“We don’t see the effects of El Nino until late fall, winter and early spring,” he says.
What that likely means is at least three more consecutive seasons of warmer, drier weather when farmers are already, quite literally, tapped out in the moisture department.
As for what that could mean for drought conditions next summer and beyond, Phillips says it’s “not looking good.”
So the drought will likely continue through next year at least. Again, not good. “Game over” for ranchers:
Canada’s Prairies have just experienced their driest winter and spring in 68 years of record keeping. “So they were behind the eight-ball before the summer season ever came,” says Phillips.
That, coupled with a record low snow pack in North America, and few of the traditional June rains needed to grow crops, has had a cumulative effect that’s hit some producers harder than others.
Says Phillips: “For ranchers it’s pretty much game over.”
The tinder dry land has kept pastures for grazing cattle from turning green and producing feed, forcing cattle ranchers to sell down their herds or ship the animals around looking for alternative feed sources.
“Our cereal fields, our oats, our wheat, our barley essentially baked in the field,” says Garett Broadbent, agricultural services director for Alberta’s Leduc County, just south of Edmonton.
The municipality voted unanimously this week to declare a local state of agricultural disaster as soil moisture and crop conditions continue to decline to the worst levels in half a century.
And here’s a NOAA scientist saying that there is a trend, and it will continue “as long as greenhouse gas levels continue to rise year after year”:
NOAA climate scientist Jessica Blunden says, in addition to the dwindling snow pack, “glaciers are melting, sea ice is melting, sea levels reached record highs last year, the ocean heat was record high last year, sea surface temperatures were record highs last year, so you put it all together and there’s a definite trend.”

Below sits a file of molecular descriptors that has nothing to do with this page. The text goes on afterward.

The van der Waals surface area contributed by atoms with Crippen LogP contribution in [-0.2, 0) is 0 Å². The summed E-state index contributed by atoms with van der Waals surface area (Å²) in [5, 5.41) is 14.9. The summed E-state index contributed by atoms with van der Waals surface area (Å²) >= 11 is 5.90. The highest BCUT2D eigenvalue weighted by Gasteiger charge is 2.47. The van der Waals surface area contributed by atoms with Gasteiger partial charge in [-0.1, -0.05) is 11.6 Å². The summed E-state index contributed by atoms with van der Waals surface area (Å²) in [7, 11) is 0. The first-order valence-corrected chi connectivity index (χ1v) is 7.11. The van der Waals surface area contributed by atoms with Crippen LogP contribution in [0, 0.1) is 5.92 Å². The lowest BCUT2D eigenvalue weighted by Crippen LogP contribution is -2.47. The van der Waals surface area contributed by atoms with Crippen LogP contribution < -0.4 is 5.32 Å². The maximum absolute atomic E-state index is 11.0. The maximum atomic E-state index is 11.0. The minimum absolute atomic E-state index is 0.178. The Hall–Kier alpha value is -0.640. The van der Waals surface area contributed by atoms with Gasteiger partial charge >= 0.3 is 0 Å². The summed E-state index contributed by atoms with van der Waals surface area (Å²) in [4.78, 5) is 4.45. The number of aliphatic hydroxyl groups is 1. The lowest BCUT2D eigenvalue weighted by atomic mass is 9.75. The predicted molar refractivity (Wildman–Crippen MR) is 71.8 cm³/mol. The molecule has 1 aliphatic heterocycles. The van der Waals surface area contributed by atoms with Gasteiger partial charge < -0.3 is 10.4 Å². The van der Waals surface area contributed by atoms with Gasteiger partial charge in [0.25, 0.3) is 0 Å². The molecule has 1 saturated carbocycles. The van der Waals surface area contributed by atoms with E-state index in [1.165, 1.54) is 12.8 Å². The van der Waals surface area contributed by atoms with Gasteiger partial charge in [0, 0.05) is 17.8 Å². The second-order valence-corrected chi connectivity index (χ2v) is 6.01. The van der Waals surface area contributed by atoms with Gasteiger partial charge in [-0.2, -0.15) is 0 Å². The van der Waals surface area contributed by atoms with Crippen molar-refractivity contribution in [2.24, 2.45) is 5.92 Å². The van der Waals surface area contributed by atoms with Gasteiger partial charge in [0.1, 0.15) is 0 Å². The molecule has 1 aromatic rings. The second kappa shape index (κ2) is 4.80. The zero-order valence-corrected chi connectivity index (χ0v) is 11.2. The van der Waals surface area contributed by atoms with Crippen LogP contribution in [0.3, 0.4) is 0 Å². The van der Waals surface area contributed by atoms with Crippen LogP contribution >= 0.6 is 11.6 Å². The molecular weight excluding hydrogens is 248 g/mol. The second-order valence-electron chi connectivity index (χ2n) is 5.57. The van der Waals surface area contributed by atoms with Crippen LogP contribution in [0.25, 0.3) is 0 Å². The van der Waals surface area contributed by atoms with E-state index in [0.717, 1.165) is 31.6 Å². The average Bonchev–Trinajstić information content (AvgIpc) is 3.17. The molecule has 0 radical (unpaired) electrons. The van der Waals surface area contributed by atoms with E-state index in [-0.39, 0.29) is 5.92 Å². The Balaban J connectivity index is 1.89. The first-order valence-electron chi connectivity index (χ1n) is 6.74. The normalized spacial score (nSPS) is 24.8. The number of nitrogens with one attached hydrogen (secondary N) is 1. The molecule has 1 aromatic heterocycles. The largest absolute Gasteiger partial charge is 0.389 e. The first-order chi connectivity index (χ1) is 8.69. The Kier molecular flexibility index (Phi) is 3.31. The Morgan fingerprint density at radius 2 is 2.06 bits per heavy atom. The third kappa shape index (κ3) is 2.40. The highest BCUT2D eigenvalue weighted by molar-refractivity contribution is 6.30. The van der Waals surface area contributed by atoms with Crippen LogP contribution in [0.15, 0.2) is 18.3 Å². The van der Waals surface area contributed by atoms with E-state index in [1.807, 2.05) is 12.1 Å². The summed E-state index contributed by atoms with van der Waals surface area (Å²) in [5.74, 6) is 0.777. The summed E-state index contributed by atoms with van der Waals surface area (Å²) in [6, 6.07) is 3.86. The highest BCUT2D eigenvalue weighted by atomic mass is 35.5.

It’s a trend Blunden expects to continue into 2015 and beyond as long as, she says, greenhouse gas levels continue to rise year after year.
I’m feeling more than a little confirmed for disagreeing with other NOAA scientists quoted in the ProPublica Colorado River report. It’s going to take at least a decade or more of better-than-normal rain and snowfall to bring us back to where we were before the drought began.
“We have 15 years to avert a full-blown water crisis; by 2030, demand for water will outstrip supply by 40 percent”
There’s also an excellent piece in The Nation that gets to this issue, but also offers solutions. First, the drought analysis. The writer is Maude Barlow:
The California Drought Is Just the Beginning of Our National Water Emergency
For years, Americans dismissed dire water shortages as a problem of the Global South. Now the crisis is coming home.
The United Nations reports that we have 15 years to avert a full-blown water crisis and that, by 2030, demand for water will outstrip supply by 40 percent. Five hundred renowned scientists brought together by UN Secretary-General Ban Ki-moon said that our collective abuse of water has caused the earth to enter a “new geologic age,” a “planetary transformation” akin to the retreat of the glaciers more than 11,000 years ago. Already, they reported, a majority of the world’s population lives within a 30-mile radius of water sources that are badly stressed or running out.